Myanmar central bank promises quick reform
The governor of the country's central bank tells Emerging Markets he aims to get Myanmar's capital markets in good working order by 2015
Myanmar faces a host of the challenges as it embarks on the programme of far-reaching reforms aimed at boosting its economic performance, the countrys central bank governor told Emerging Markets.
Speaking on the sidelines of a seminar organized at the annual ADB meeting to discuss the countrys reforms programme, Governor U Than Nyein pointed to three key challenges.
We have no developed financial markets. We have no developed commodity markets. And we have no developed labour markets, said Nyein. We are trying to do all these things, while improving our legal framework and establishing prudent rules and regulations that all other Myanmar governments can follow and build on.
And there is so much else to do, he added. For the financial markets, the key is to improve our payment and settlements system. And another key ambition is to improve our regulatory and legislative capacity.
We are trying to do everything at the same time. So we need a lot of support from the multilateral community and from friendly nations. We need this help more than ever.
Few countries garnered as much public attention at this years ADB conference than a nation that bridges the aspiring and often competing economies of India, China and Thailand.
Myanmar, the largest contiguous country in the whole of Southeast Asia, started truly opening up to the outside world less than two years ago. There are no ATMs in the country banking transfers have to be settled by counterparties in Singapore, using friendly travel agents in Yangon and in second-tier cities.
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Myanmar is determined to change this. With the aid of the ADB and the International Monetary Fund the latter is due in Yangon in June and July to gauge and assess the pace of reforms it is pushing ahead with financial reforms far more aggressive and rapid than any imposed during Londons Big Bang in the late 1980s, or in the 1990s in Central and Eastern Europe.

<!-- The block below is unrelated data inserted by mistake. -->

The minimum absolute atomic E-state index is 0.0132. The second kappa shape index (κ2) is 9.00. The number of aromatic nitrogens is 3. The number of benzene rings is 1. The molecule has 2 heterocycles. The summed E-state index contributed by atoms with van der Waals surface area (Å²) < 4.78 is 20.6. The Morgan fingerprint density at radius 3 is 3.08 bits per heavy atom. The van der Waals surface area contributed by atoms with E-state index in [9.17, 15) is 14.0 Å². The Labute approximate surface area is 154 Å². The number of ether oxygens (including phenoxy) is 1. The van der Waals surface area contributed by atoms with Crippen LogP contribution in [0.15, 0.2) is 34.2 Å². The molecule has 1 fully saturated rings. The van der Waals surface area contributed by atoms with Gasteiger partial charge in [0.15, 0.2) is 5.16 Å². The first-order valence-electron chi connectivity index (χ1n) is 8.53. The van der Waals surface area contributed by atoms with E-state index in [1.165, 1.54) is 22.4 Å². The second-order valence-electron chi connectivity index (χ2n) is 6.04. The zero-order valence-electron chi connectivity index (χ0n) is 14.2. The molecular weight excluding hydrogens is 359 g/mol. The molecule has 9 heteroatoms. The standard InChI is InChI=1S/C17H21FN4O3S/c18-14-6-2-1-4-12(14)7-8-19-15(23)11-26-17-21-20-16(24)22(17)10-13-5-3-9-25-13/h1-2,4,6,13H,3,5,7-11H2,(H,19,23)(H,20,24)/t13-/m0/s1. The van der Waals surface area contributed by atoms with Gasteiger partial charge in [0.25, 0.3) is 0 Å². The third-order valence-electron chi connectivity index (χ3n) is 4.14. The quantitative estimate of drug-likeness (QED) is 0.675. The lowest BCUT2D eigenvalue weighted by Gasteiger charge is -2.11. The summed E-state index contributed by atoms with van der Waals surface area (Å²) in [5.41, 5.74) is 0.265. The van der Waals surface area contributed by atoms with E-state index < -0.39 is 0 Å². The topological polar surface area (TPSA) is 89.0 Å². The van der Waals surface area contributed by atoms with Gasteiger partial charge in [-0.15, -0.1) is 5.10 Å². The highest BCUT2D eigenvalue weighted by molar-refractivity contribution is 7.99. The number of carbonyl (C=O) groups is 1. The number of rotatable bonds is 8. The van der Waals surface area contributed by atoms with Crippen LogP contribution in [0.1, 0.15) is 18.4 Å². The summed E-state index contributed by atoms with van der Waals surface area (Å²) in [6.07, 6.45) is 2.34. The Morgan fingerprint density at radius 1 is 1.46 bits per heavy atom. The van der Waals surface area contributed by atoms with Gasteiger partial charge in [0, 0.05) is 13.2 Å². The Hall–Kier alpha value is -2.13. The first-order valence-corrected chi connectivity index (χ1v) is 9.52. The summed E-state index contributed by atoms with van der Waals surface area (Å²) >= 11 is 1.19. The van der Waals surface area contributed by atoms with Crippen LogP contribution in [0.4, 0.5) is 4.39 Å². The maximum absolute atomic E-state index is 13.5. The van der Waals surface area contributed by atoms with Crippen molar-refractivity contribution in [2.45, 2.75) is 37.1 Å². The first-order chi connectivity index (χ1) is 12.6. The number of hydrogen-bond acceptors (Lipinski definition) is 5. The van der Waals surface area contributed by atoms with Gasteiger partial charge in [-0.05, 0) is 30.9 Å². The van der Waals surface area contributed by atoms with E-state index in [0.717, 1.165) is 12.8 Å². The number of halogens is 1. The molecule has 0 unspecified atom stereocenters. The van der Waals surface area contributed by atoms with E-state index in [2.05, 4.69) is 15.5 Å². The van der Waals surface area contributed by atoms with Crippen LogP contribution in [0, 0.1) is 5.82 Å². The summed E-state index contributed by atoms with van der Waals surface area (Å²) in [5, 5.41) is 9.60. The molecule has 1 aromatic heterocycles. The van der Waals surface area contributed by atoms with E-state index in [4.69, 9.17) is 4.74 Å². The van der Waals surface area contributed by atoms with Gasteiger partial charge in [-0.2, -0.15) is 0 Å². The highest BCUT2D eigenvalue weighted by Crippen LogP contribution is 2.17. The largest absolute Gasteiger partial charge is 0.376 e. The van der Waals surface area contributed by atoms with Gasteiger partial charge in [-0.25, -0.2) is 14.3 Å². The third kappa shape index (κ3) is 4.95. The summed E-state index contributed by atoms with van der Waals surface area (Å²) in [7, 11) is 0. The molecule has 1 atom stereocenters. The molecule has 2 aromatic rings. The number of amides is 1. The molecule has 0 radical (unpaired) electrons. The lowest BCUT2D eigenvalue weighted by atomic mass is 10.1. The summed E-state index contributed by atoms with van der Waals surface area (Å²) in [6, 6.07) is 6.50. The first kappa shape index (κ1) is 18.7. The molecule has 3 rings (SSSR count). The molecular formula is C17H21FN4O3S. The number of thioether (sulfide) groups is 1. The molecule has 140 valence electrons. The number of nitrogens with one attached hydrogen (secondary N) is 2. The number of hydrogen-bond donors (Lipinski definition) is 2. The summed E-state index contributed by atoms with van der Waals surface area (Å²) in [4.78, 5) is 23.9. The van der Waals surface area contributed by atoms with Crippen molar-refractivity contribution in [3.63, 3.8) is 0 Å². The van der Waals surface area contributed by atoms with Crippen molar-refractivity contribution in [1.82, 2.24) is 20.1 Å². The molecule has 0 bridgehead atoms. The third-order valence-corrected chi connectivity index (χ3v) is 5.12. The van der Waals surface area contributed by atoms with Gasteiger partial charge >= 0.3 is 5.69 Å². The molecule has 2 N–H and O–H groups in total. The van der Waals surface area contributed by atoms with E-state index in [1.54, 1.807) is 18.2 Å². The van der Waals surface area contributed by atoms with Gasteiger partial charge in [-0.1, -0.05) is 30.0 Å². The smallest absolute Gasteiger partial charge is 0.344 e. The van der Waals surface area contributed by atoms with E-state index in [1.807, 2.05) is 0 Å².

Nyein told Emerging Markets the aim was to get the countrys capital markets in good working order by 2015, the same year it is hoping to relaunch a stock market designed to become home to a host of listed companies. These are the very early stages of process, as the Myanmar officials admit.
The Myanmar Stock Exchange Centre, set up 15 years ago as a joint venture between state-run Myanma Economic Bank and Japans Daiwa Securities, boasts just two listed stocks: Myanmar Citizens Bank (MCB) and Forest Products Joint Venture Corporation (FPC), neither of which is actively traded.
Its first important to get securities exchange laws pushed through, Nyein said. After that, we can start to restructure and rebuild our capital markets.
Another key aim was to prevent hot-money inflows from flooding into a country unprepared for unpredictable surges of capital inflows. We dont have the capacity to deal with volatility, Nyein said.
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